Bobak Sausage Co. v. Bobak Orland Park, Inc., No. 06 C 4747, Slip Op. (N.D. Ill. Nov. 3, 2008) (Kennelly, J.).*

Judge Kennelly denied without prejudice plaintiff Bobak Sausage Co.’s ("Bobak") motion to compel defendant’s interest in Bobak Fifty Third Street LLC (“Bobak 53”). Bobak makes and sells meat products and operates a related restaurant in Chicago.  Bobak’s founder, Frank Bobak, transferred ownership of Bobak’s to his sons.  In early 2006, Bobak’s reorganized, leaving two of the sons owning Bobak’s and a third, defendant, owning a grocery store that Bobak’s had been building.  All of the brothers maintained as interest in Bobak 53. As part of the reorganization, Bobak’s granted two entities rights to use Bobak’s trademarks at retail locations for a six month period.  After the six month period ended, Bobak’s filed suit against defendants (including the third son and the licensed retail locations) for, among other things, trademark infringement based upon the continued use of the Bobak’s marks.  The parties settled that dispute based at least in part upon a stipulated permanent injunction, which the Court entered, setting various limits on what marks each defendant could use, requirements that the defendants remove and change their signage and requirements that defendants use disclaimers that they were not affiliated with Bobak’s.  The Court later held certain defendants in contempt for violating the permanent injunction and entered a remedial fine of $150,000. When defendants failed to pay the fine, the Court added interest to it.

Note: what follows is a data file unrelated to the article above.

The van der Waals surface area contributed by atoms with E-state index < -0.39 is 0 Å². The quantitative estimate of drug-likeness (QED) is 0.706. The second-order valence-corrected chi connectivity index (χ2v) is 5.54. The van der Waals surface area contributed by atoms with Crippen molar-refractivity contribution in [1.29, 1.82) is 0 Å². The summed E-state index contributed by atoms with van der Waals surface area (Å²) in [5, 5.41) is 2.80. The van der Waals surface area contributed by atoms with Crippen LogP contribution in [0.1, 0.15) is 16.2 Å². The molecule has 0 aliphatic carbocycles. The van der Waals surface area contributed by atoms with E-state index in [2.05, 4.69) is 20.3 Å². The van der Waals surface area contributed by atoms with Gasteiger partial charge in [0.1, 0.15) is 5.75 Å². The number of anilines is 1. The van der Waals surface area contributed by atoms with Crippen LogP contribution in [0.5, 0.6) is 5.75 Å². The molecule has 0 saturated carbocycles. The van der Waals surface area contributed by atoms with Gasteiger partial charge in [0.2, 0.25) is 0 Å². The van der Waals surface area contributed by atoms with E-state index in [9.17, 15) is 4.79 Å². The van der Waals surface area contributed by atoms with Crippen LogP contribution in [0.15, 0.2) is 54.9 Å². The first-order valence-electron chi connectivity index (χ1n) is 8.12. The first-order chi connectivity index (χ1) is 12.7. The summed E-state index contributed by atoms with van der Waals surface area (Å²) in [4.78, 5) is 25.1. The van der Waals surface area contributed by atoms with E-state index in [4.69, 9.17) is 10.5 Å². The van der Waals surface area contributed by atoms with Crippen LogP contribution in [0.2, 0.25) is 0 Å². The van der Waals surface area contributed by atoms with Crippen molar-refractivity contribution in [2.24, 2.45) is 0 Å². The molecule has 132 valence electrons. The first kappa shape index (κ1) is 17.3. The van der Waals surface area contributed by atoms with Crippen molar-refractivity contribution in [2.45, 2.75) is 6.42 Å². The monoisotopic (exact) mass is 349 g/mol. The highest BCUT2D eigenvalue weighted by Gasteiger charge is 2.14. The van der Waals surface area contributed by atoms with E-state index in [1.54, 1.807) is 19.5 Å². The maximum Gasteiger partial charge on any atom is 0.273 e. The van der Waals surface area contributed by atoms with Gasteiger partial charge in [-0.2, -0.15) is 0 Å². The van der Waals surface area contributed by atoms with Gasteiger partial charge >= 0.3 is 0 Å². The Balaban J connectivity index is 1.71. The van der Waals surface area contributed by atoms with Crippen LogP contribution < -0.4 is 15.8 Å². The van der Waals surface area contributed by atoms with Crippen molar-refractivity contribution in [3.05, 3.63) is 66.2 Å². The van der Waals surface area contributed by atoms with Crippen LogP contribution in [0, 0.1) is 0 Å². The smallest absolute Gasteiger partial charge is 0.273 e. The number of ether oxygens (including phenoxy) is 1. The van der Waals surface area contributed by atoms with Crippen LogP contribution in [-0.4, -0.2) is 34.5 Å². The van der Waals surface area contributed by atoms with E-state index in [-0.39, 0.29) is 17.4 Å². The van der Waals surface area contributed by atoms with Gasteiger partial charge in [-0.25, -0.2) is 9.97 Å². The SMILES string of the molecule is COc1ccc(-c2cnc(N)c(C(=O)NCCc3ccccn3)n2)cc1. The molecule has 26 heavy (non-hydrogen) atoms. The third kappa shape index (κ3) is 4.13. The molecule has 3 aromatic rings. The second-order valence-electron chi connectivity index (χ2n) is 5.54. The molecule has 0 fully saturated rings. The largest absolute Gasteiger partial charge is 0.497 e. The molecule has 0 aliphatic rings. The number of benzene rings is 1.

Because defendants continue not to pay the fine, Bobak moved the Court for an order compelling the transfer of defendant’s interest in Bobak 53 pursuant to Fed. R. Civ. P. 69(a) and 70. The Court, however, held that Rule 70 only allows for enforcement of money judgment in very narrow circumstances, circumstances that were not yet met in this case.

Rule 69(a) allows for a writ of execution in accord with the rules of the state where the court is located, Illinois in this case. Illinois law says that the debtor’s property delivered for repayment is to be sold by the sheriff at public auction. But because defendant’s interest in Bobak 53 is relatively non-liquid – plaintiffs, the other owners of Bobak 53, retain substantial sale over any sale or subsequent sale. The restrictions on ownership and sale of Bobak 53 make a public sale impractical. But the Court could order that any distributions be paid to plaintiff. The Court, therefore, denied plaintiff’s motion without prejudice. But the Court also ordered defendant to show cause why the Court should not appoint a receiver for defendant’s interest in Bobak 53 and enjoin the state court proceedings regarding Bobak 53.

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